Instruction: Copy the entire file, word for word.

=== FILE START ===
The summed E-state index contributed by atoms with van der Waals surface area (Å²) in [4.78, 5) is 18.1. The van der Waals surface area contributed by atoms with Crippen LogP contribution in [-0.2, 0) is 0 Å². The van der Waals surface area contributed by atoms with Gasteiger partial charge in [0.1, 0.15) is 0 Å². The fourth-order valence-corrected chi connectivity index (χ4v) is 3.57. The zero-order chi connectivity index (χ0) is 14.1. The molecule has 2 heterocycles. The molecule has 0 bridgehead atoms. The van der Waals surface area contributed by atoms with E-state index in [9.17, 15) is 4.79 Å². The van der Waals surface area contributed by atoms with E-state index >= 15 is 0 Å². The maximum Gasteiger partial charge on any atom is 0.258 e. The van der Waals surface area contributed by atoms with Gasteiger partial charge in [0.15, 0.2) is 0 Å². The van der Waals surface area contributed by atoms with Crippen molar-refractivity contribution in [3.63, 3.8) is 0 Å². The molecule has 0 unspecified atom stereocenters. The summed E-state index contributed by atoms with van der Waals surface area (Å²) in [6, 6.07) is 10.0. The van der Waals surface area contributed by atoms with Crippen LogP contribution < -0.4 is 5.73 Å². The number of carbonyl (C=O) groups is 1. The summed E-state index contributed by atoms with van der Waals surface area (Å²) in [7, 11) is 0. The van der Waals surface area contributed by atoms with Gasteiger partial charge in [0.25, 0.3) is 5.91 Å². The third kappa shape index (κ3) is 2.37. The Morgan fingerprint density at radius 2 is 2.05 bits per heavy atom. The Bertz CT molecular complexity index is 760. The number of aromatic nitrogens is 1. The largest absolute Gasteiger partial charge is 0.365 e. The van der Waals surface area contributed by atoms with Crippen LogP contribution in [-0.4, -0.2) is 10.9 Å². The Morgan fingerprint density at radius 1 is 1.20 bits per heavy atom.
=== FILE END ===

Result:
The summed E-state index contributed by atoms with van der Waals surface area (Å²) in [4.78, 5) is 18.1. The van der Waals surface area contributed by atoms with Crippen LogP contribution in [-0.2, 0) is 0 Å². The van der Waals surface area contributed by atoms with Gasteiger partial charge in [0.1, 0.15) is 0 Å². The fourth-order valence-corrected chi connectivity index (χ4v) is 3.57. The zero-order chi connectivity index (χ0) is 14.1. The molecule has 2 heterocycles. The molecule has 0 bridgehead atoms. The van der Waals surface area contributed by atoms with E-state index in [9.17, 15) is 4.79 Å². The van der Waals surface area contributed by atoms with E-state index >= 15 is 0 Å². The maximum Gasteiger partial charge on any atom is 0.258 e. The van der Waals surface area contributed by atoms with Gasteiger partial charge in [0.15, 0.2) is 0 Å². The van der Waals surface area contributed by atoms with Crippen molar-refractivity contribution in [3.63, 3.8) is 0 Å². The molecule has 0 unspecified atom stereocenters. The summed E-state index contributed by atoms with van der Waals surface area (Å²) in [6, 6.07) is 10.0. The van der Waals surface area contributed by atoms with Crippen LogP contribution < -0.4 is 5.73 Å². The number of carbonyl (C=O) groups is 1. The summed E-state index contributed by atoms with van der Waals surface area (Å²) in [7, 11) is 0. The van der Waals surface area contributed by atoms with Gasteiger partial charge in [0.25, 0.3) is 5.91 Å². The third kappa shape index (κ3) is 2.37. The Morgan fingerprint density at radius 2 is 2.05 bits per heavy atom. The Bertz CT molecular complexity index is 760. The number of aromatic nitrogens is 1. The largest absolute Gasteiger partial charge is 0.365 e. The van der Waals surface area contributed by atoms with Crippen LogP contribution in [-0.4, -0.2) is 10.9 Å². The Morgan fingerprint density at radius 1 is 1.20 bits per heavy atom.